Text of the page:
Dipping Your Toes into the Spa Market
Do a little recon and take a day of pampering to better pitch to your ideal spa.
If you are interested in entering the spa market, the first thing to do is figure out which spas you want to target. If you sell in a particular geographic location, that’s pretty easy, simply target the spas in your area. If you sell nationally or take orders online, you may want to target spas that do a particular type of business for which you think you can provide products. For instance, if you sell online and are looking to attract spa business, it is also a good idea to dedicate a portion of your website specifically to spas, highlighting clients you have in this market space and spotlighting products that, in your experience, have sold well in spas.
FIND THE DECISION MAKERS
Once you have your list of target spas, the next thing to do is figure out who the decision maker is at your target venue. It isn’t enough to drop off samples and a card at the front desk. Many spa owners get deluged with product samples and are dealing not only with decisions about wearables, but also decisions about what hair, skin, and beauty treatments they carry. That’s a lot of people wanting to get in the door, so you need to make sure you get in front of the right person with your samples.
HAVE A SPA DAY
If you are near the spa or spas you want to target, a visit to the location and perhaps a treatment may give you a lot of helpful information. Spending some time at the spa may give you some idea of the type of branded garments they need or help you to tune in to that spa’s aesthetic. Visiting the spa can also help you get an idea of whether your design sensibility and way of doing business will mesh with the spa. If the answer to this question is yes, then proceed to your pitch. If not, then you got a nice spa day out of the deal, and you can move on to your next option.
Another bonus of visiting a spa is that it allows you to see what branded goods they are currently using. When examining the products they offer, you want to look at two things. One is the quality of the items. A spa experience is generally about luxury, so make sure you look at the weight of the towels and robes, as well as plushness and materials used. If you decide this spa is one you want to pitch, this information will be helpful when you’re deciding what samples to provide. You don’t want to offer samples that are lesser quality than what is currently in use. The goal is to present the same or better quality at a price that is better than what they now pay. Granted, you most likely won’t know exactly what they’re paying, but if you can do some brand research, you can probably compile enough data to make a reasonably educated guess.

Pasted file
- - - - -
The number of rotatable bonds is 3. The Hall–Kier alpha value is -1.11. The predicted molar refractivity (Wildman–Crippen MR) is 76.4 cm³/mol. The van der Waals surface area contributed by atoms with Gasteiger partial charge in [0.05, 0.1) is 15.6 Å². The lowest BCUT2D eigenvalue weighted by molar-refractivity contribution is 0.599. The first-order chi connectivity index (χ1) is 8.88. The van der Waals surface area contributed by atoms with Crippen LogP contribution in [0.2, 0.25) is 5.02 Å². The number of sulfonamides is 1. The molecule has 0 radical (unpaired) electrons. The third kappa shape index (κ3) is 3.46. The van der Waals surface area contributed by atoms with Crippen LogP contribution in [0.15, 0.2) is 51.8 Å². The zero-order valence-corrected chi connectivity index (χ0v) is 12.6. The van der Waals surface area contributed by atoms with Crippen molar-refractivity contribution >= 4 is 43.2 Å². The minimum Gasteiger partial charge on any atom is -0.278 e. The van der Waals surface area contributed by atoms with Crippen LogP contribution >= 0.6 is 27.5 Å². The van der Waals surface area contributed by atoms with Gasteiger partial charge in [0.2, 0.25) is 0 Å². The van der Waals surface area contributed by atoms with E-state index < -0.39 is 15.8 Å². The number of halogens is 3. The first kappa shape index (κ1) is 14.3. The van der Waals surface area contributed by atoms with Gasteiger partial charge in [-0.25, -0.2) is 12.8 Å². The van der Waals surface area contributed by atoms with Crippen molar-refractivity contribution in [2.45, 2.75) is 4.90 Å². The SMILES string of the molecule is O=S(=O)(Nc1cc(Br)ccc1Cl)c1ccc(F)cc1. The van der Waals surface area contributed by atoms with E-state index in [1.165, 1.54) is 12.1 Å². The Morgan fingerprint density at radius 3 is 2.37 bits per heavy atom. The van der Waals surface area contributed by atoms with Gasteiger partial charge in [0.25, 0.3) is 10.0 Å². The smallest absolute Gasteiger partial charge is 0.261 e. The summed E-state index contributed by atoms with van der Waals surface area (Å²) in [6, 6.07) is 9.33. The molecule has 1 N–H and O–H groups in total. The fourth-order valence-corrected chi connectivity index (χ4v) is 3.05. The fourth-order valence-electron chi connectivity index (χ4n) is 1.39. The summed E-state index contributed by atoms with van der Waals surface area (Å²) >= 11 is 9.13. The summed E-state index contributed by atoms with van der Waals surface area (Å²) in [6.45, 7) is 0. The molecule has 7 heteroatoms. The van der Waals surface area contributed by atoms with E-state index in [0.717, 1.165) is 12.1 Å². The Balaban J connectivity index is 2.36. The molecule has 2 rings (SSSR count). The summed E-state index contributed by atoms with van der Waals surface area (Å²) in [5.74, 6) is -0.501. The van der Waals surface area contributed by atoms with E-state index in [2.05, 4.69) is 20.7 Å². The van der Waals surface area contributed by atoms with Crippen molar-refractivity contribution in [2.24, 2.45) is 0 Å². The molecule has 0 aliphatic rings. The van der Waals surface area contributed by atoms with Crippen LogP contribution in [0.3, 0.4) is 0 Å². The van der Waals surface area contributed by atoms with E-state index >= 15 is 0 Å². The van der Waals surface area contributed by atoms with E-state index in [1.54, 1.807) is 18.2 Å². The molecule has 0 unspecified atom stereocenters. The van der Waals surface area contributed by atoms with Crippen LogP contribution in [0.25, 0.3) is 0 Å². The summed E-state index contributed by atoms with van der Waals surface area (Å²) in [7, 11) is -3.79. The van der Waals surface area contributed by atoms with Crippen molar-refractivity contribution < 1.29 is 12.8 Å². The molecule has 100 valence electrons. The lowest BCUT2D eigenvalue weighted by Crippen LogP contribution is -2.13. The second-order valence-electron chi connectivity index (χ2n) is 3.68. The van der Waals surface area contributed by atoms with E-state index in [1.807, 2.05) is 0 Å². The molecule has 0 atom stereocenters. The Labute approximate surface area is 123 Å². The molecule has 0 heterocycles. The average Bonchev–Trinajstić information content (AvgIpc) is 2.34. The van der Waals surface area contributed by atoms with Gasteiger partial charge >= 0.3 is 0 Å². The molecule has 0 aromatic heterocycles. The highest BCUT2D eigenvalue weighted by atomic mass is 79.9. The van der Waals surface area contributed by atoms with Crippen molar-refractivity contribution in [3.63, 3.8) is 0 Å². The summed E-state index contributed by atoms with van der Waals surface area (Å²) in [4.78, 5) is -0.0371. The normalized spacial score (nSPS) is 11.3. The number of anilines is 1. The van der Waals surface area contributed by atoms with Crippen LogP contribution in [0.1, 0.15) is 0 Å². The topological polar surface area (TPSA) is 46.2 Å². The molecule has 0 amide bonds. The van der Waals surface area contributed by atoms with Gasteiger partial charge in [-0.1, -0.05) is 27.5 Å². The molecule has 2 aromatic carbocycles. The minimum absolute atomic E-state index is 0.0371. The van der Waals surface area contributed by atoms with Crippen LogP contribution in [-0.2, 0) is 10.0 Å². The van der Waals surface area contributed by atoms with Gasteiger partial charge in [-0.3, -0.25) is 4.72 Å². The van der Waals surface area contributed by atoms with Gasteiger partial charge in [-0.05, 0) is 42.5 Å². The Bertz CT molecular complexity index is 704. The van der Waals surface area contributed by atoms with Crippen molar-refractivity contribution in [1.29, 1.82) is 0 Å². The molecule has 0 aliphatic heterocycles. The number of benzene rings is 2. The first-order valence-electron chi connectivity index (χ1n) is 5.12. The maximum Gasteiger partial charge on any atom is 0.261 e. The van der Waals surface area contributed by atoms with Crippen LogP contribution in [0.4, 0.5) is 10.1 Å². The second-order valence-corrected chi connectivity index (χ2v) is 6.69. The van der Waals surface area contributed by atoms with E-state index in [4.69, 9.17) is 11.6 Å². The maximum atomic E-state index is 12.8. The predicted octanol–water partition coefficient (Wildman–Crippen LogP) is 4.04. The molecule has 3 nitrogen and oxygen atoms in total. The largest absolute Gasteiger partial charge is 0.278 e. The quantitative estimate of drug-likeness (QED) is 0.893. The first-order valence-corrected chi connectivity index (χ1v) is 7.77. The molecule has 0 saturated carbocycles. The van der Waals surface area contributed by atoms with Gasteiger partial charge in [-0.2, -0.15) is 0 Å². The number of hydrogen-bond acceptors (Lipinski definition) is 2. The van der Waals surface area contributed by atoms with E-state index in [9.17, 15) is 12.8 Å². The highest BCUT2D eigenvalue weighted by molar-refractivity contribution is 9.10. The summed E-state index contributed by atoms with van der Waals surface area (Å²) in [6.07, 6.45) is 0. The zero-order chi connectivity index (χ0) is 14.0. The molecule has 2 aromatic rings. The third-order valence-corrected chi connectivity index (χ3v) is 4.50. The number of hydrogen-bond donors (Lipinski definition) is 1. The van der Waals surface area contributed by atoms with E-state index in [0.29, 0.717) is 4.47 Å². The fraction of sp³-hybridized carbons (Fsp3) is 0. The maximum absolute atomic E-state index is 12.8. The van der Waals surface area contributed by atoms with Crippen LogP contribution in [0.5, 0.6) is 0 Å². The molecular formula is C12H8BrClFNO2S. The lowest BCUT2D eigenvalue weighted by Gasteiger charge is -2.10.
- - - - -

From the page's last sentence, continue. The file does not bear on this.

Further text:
The second thing to consider when looking at the branded goods a spa offers is their design aesthetic. Take into account the overall atmosphere of the spa. Is it trendy? Is it luxurious and plush? What colors do they use? What branding is applied? Do they have a logo or is it a simple wordmark? The more information of this type you can gather, the more likely the samples you send will appeal. Also keep in mind that the branded items a spa offers are part of building the experience for the customer, so there has likely been some thought put into the kinds of goods offered and the look and branding of those items. Unless, somewhere in the process, the spa mentions they are looking for a branding update, it is best to stick closely to whatever information you’ve gained from your visit and examination of their goods, or to whatever guidelines the spa might provide for its decorators.
Another good way to find out about a spa is to follow them on social media. In today’s world, social media feeds are a large part of the branding for many companies. Following a spa on Facebook, Twitter, or Instagram will give you a sense of their design aesthetic as well as how the spa presents itself to potential customers. It is also wise to use your social media feeds to emphasize what you can offer to businesses in that marketplace. Social media can be both a research and sales tool, so make sure to exploit all the information and contact opportunities it offers.
ATTEND A SPA SHOW
If you are a larger decoration company and would like to sell to a more substantial portion of the spa market at once, you might consider exhibiting at a spa trade show. Shows like Live Love Spa, Spatec, Spa Buzz, and the ISPA Conference and Expo would be great places to have a booth. The cost of exhibiting at a trade show will be higher than visiting spas individually and will require a more focused presentation with a more extensive collection of samples, but it will also put you in front of a higher concentration of spa decision makers at one time. However, keep in mind that exhibiting at a trade show could potentially flood your shop with orders in a small amount of time, so make sure your shop is prepared to deal with an influx of new business. It’s not worth spending the time and money to exhibit if you aren’t ready to handle the consequences of success.
If you haven’t yet explored this potentially lucrative and high-end market, there’s no better time than now.